Our genes have a profound impact on health. In the case of Ataxia Telangiectasia (A-T), a faulty gene called ATM is responsible for the devastating course of the disease. To understand how genes like ATM work, researchers need new ways to control them. Changing genes in living cells is an extremely complex process but over recent years a new method called CRISPR has been developed that has the potential to dramatically improve the ability to edit DNA in humans. CRISPR technology allows researchers to fix a defective gene in someone who has a genetic disease by repairing the gene that is faulty and thus make a precise change to their DNA. In simple terms, CRISPR is a group of molecules that can edit DNA, fine tune them to target specific pieces of DNA, cut the DNA and insert a different piece of DNA in its place.
Professor Rafael J. Yáñez-Muñoz and his team at the Advanced Gene and Cell Therapy laboratory will use the latest CRISPR-Cas technology to test several ways of repairing the faulty ATM gene that causes A-T. They will initially work with easy-to-grow human cells in the lab, and then assess the most generic A-T gene repair strategies in human blood stem cells.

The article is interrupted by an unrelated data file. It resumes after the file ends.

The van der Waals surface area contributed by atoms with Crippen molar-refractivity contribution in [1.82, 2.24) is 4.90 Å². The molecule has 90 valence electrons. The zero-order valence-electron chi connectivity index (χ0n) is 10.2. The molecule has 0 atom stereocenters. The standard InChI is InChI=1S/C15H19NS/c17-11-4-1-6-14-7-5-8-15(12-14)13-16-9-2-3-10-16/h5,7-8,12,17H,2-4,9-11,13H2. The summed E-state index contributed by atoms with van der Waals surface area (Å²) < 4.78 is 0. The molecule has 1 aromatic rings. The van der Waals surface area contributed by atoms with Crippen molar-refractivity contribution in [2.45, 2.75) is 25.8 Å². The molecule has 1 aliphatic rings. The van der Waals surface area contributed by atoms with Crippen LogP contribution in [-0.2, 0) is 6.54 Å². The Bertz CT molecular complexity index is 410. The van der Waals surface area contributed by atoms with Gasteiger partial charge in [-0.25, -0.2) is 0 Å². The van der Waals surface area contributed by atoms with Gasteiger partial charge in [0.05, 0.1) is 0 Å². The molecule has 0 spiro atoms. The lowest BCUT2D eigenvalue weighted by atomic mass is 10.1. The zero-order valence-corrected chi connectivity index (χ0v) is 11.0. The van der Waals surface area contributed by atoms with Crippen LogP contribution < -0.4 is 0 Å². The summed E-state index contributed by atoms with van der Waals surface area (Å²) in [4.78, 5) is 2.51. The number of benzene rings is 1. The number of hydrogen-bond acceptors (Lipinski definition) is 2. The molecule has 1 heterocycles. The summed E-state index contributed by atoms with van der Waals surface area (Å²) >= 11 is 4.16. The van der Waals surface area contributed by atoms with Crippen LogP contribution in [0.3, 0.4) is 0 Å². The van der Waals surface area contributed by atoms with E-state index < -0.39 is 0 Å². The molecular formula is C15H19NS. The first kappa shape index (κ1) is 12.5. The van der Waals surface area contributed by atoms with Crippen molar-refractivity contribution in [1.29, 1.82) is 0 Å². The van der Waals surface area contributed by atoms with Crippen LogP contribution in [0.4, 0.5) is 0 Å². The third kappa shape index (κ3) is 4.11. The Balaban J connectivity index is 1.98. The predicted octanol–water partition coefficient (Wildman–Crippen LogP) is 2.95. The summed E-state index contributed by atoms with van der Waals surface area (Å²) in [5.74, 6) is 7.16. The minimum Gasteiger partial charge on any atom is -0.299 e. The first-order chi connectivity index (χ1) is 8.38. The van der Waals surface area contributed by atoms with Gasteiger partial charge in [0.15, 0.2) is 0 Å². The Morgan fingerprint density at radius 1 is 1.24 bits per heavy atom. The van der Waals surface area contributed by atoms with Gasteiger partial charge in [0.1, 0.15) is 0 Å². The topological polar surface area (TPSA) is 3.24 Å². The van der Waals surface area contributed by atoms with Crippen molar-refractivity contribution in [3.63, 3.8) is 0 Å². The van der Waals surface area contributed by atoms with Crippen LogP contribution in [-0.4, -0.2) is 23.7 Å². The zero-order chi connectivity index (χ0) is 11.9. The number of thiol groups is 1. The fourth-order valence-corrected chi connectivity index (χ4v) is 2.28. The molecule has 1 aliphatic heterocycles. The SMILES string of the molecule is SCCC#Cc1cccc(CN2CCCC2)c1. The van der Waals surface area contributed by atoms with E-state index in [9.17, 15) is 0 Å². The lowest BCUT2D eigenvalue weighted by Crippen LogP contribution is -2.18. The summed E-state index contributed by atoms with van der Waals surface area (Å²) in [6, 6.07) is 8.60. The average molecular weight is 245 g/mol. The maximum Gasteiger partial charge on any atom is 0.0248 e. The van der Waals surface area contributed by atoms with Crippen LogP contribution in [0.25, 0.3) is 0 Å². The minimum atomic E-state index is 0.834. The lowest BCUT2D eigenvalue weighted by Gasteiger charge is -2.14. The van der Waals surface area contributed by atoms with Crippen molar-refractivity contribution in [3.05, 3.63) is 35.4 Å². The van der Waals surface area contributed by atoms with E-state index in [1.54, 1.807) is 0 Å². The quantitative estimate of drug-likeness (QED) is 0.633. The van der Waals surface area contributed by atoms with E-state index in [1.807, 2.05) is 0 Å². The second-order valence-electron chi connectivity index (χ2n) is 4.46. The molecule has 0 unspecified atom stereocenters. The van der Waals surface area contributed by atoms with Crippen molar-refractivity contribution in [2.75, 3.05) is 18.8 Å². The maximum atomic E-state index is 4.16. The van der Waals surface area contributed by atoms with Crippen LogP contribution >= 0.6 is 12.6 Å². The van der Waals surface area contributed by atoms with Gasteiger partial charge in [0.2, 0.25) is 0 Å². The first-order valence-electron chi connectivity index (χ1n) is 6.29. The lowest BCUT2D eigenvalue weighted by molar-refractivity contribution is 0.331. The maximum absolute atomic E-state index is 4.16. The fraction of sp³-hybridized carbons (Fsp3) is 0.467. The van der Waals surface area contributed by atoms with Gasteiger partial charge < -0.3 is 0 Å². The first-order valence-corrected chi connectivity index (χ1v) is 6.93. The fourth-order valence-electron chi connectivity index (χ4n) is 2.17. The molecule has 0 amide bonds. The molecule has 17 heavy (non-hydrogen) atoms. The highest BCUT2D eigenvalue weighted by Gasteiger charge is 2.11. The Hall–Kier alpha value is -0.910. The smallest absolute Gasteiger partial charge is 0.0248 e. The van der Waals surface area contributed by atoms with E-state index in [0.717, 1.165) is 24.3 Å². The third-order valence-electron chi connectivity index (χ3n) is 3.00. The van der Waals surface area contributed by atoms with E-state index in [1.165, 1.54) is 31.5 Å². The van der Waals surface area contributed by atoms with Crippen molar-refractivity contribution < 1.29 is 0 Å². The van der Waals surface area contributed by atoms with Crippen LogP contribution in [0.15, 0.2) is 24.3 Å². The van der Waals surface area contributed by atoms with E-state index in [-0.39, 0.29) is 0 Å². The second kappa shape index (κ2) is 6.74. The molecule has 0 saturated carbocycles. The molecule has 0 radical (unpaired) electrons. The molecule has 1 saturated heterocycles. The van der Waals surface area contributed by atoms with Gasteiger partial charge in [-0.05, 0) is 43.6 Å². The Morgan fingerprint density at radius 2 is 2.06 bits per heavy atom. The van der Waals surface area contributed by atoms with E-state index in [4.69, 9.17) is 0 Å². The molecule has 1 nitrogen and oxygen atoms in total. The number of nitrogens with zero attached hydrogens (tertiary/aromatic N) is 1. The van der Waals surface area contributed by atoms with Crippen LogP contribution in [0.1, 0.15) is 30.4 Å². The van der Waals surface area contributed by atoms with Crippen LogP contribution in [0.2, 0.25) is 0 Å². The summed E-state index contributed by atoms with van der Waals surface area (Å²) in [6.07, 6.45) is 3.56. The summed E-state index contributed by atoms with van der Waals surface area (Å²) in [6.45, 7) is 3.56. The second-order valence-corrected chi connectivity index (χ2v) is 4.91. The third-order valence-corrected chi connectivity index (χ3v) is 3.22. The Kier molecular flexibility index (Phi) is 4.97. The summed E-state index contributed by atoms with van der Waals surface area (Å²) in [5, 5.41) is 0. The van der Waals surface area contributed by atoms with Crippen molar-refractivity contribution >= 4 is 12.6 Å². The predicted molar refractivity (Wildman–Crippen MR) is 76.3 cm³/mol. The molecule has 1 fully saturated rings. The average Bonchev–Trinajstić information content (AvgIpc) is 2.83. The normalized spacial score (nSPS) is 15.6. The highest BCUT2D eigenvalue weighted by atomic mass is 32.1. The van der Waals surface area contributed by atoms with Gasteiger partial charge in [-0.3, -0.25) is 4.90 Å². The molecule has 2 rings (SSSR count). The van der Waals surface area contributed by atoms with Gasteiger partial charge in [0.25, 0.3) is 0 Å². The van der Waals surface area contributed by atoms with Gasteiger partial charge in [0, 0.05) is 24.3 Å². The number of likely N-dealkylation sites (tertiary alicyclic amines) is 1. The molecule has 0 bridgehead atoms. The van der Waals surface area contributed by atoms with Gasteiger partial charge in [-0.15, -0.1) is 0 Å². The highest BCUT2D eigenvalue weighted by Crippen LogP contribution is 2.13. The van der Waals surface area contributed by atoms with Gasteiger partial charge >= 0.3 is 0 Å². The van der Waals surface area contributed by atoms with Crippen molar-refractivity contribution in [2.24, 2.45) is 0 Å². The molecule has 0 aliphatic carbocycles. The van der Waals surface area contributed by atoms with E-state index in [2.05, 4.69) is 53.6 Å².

If the proposed studies are successful, follow-up projects would explore these novel gene repair methods in blood stem cells from other A-T patients with a view to facilitating clinical translation. The team will also study possible side effects of these gene repair methods. This work could eventually pave the way for a revolutionary new treatments in A-T.
These proposed strategies could lead to personalised therapies targeting individual A-T mutations in some cases, or generic A-T treatments in others. The latter could offer essentially off-the-shelf A-T treatments for most mutations. Additionally, genome editing leads to stable genetic modification and hence could be a one-off therapy, not requiring repeated administration of chemicals with potential acute or chronic side-effects.
This 24 month project begins in January 2018 and will cost £200,000. Any funds raised via the Work for Good platform will help us provide some of the consumables for this vital and potentially life changing project.